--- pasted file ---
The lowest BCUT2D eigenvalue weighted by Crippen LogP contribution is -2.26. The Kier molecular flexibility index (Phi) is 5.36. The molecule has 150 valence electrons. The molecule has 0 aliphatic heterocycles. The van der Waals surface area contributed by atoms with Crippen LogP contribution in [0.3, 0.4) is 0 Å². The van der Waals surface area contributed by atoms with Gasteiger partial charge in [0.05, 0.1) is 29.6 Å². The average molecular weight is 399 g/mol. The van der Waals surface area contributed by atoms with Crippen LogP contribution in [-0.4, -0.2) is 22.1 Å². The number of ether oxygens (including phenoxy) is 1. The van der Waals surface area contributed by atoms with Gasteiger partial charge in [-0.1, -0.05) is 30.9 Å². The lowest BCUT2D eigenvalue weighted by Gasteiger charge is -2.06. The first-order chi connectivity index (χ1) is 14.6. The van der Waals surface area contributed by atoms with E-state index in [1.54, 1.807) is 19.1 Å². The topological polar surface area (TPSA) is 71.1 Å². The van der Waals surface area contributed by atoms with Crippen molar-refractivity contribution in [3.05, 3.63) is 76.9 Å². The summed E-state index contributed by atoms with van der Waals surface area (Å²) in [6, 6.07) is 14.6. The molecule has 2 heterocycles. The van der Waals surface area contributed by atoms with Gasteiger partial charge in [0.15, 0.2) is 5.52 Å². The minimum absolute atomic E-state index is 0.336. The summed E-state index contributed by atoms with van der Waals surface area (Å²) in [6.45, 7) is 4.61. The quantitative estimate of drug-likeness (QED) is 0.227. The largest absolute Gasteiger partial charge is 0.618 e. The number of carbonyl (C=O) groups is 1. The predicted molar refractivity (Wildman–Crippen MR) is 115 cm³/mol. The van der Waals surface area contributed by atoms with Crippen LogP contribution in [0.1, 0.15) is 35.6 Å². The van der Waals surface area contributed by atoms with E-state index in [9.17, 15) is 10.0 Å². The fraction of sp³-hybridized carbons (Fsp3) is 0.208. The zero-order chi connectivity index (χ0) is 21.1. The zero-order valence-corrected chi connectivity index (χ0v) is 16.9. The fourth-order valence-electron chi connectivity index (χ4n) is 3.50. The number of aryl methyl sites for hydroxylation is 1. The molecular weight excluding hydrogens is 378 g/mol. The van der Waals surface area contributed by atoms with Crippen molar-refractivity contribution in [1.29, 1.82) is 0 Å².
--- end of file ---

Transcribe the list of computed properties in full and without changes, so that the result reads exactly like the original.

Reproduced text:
The lowest BCUT2D eigenvalue weighted by Crippen LogP contribution is -2.26. The Kier molecular flexibility index (Phi) is 5.36. The molecule has 150 valence electrons. The molecule has 0 aliphatic heterocycles. The van der Waals surface area contributed by atoms with Crippen LogP contribution in [0.3, 0.4) is 0 Å². The van der Waals surface area contributed by atoms with Gasteiger partial charge in [0.05, 0.1) is 29.6 Å². The average molecular weight is 399 g/mol. The van der Waals surface area contributed by atoms with Crippen LogP contribution in [-0.4, -0.2) is 22.1 Å². The number of ether oxygens (including phenoxy) is 1. The van der Waals surface area contributed by atoms with Gasteiger partial charge in [-0.1, -0.05) is 30.9 Å². The lowest BCUT2D eigenvalue weighted by Gasteiger charge is -2.06. The first-order chi connectivity index (χ1) is 14.6. The van der Waals surface area contributed by atoms with E-state index in [1.54, 1.807) is 19.1 Å². The topological polar surface area (TPSA) is 71.1 Å². The van der Waals surface area contributed by atoms with Crippen molar-refractivity contribution in [3.05, 3.63) is 76.9 Å². The summed E-state index contributed by atoms with van der Waals surface area (Å²) in [6, 6.07) is 14.6. The molecule has 2 heterocycles. The van der Waals surface area contributed by atoms with Gasteiger partial charge in [0.15, 0.2) is 5.52 Å². The minimum absolute atomic E-state index is 0.336. The summed E-state index contributed by atoms with van der Waals surface area (Å²) in [6.45, 7) is 4.61. The quantitative estimate of drug-likeness (QED) is 0.227. The largest absolute Gasteiger partial charge is 0.618 e. The number of carbonyl (C=O) groups is 1. The predicted molar refractivity (Wildman–Crippen MR) is 115 cm³/mol. The van der Waals surface area contributed by atoms with Crippen LogP contribution in [0.1, 0.15) is 35.6 Å². The van der Waals surface area contributed by atoms with E-state index in [9.17, 15) is 10.0 Å². The fraction of sp³-hybridized carbons (Fsp3) is 0.208. The zero-order chi connectivity index (χ0) is 21.1. The zero-order valence-corrected chi connectivity index (χ0v) is 16.9. The fourth-order valence-electron chi connectivity index (χ4n) is 3.50. The number of aryl methyl sites for hydroxylation is 1. The molecular weight excluding hydrogens is 378 g/mol. The van der Waals surface area contributed by atoms with Crippen molar-refractivity contribution in [1.29, 1.82) is 0 Å².